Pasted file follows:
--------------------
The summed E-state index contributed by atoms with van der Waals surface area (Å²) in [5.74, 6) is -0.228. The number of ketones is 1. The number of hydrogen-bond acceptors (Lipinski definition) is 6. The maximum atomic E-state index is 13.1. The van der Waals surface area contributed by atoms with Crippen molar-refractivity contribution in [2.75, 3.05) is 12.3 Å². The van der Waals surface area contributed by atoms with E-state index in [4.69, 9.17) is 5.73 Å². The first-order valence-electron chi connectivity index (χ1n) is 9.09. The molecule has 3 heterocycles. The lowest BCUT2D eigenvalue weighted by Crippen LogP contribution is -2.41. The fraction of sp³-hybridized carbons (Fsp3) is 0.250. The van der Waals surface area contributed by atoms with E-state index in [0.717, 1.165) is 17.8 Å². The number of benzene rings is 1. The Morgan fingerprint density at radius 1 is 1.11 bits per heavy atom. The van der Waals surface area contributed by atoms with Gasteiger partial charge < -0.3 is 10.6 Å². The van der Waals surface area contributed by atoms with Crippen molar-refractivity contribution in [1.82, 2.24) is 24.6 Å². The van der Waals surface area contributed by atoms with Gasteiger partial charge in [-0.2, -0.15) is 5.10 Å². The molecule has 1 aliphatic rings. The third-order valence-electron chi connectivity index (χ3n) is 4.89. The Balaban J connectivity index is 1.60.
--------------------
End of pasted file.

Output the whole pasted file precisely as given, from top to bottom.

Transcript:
The summed E-state index contributed by atoms with van der Waals surface area (Å²) in [5.74, 6) is -0.228. The number of ketones is 1. The number of hydrogen-bond acceptors (Lipinski definition) is 6. The maximum atomic E-state index is 13.1. The van der Waals surface area contributed by atoms with Crippen molar-refractivity contribution in [2.75, 3.05) is 12.3 Å². The van der Waals surface area contributed by atoms with E-state index in [4.69, 9.17) is 5.73 Å². The first-order valence-electron chi connectivity index (χ1n) is 9.09. The molecule has 3 heterocycles. The lowest BCUT2D eigenvalue weighted by Crippen LogP contribution is -2.41. The fraction of sp³-hybridized carbons (Fsp3) is 0.250. The van der Waals surface area contributed by atoms with E-state index in [0.717, 1.165) is 17.8 Å². The number of benzene rings is 1. The Morgan fingerprint density at radius 1 is 1.11 bits per heavy atom. The van der Waals surface area contributed by atoms with Gasteiger partial charge < -0.3 is 10.6 Å². The van der Waals surface area contributed by atoms with Crippen molar-refractivity contribution in [1.82, 2.24) is 24.6 Å². The van der Waals surface area contributed by atoms with Gasteiger partial charge in [-0.2, -0.15) is 5.10 Å². The molecule has 1 aliphatic rings. The third-order valence-electron chi connectivity index (χ3n) is 4.89. The Balaban J connectivity index is 1.60.